The strategy will allocate $3 million toward the two initiatives.

  • Company fined $88k for unlawful creek front activities

    A company operating at Bundabah in the Port Stephens area was given the maximum penalty after being found guilty in Raymond Terrace Local Court on Thursday of four counts of unlawful activities on waterfront land.

    In the case brought by Grant Barnes of the Natural Resources Access Regulator, Tea Garden Farms Pty Ltd was ordered to pay $22,000 for each of the offences plus professional costs of $20,000.

    The offences involved removing vegetation at three sites on Nanabah Creek, and depositing rock and turf at one of the sites.

  • Small businesses to benefit from national energy check program

    Speaking at the launch of the Business Energy Advice Program today, the Australian Small Business and Family Enterprise Ombudsman, Kate Carnell commended the introduction of free advice to help small businesses with 20 or less employees choose the best-priced energy options to suit their needs.

    “These small businesses make up more than 97% of businesses in Australia and when it comes to energy consumption, they really feel the pain,” Ms Carnell said.

  • Global shipping company Wallenius Wilhelmsen charged with criminal cartel conduct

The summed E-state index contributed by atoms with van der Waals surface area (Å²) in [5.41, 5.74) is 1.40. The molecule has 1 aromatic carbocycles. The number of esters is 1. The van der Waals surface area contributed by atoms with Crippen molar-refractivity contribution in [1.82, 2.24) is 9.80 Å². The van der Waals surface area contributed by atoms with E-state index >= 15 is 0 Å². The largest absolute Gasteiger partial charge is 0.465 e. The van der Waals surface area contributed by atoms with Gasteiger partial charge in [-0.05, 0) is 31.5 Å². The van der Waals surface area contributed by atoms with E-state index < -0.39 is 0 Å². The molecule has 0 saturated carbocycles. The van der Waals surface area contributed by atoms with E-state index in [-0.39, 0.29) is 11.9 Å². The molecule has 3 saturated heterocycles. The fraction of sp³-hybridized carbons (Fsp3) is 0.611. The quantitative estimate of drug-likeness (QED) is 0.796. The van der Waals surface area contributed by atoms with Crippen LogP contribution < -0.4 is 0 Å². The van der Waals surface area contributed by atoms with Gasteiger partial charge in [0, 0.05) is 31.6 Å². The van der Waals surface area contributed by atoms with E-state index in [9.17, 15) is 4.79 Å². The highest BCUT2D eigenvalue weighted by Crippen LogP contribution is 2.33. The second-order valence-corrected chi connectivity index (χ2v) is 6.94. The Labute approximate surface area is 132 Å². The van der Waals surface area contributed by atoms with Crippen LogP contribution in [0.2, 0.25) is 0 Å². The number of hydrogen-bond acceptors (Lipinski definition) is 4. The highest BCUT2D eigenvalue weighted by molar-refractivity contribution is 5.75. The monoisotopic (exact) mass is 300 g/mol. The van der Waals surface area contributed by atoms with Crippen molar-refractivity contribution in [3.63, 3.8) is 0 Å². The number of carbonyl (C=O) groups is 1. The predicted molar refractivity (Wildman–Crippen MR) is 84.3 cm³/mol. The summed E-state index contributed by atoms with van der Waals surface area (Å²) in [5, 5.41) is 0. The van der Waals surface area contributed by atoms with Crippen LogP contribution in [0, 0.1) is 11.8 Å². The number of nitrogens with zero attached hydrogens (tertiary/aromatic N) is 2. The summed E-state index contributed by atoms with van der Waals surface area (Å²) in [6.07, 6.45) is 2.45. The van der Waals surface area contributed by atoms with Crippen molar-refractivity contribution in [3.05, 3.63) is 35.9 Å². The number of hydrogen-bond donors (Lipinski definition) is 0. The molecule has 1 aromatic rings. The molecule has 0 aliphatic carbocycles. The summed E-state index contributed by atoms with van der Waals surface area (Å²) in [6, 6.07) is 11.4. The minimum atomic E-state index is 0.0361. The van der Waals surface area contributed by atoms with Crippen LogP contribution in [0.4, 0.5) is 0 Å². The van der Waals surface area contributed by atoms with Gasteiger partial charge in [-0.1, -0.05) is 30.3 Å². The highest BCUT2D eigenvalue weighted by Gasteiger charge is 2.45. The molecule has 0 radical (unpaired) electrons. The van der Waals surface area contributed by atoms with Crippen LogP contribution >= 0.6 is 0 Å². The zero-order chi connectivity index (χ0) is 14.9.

Following continuing investigations by the ACCC, Wallenius Wilhelmsen Ocean AS (WWO), a Norwegian-based global shipping company, has today been charged with criminal cartel conduct.

    The charge relates to alleged cartel conduct concerning the international shipping of certain vehicles to Australia between June 2011 and July 2012.

    The charge was laid by the Commonwealth Director of Public Prosecution (CDPP) in the NSW District Registry of the Federal Court. The matter has been set down by the Court for a first mention on 29 August 2019.

  • Weak Australian dollar sees petrol prices at highest level in four years



    The annual average retail petrol price in 2018–19 was the highest in real terms (i.e. adjusted for inflation) in four years according to the ACCC’s latest report on the Australian petroleum market for June quarter 2019.

  • ABS selects Census Privacy Impact Assessment provider

    The Australian Bureau of Statistics (ABS) has announced it has selected Galexia to undertake the 2021 Census of Population and Housing Privacy Impact Assessment.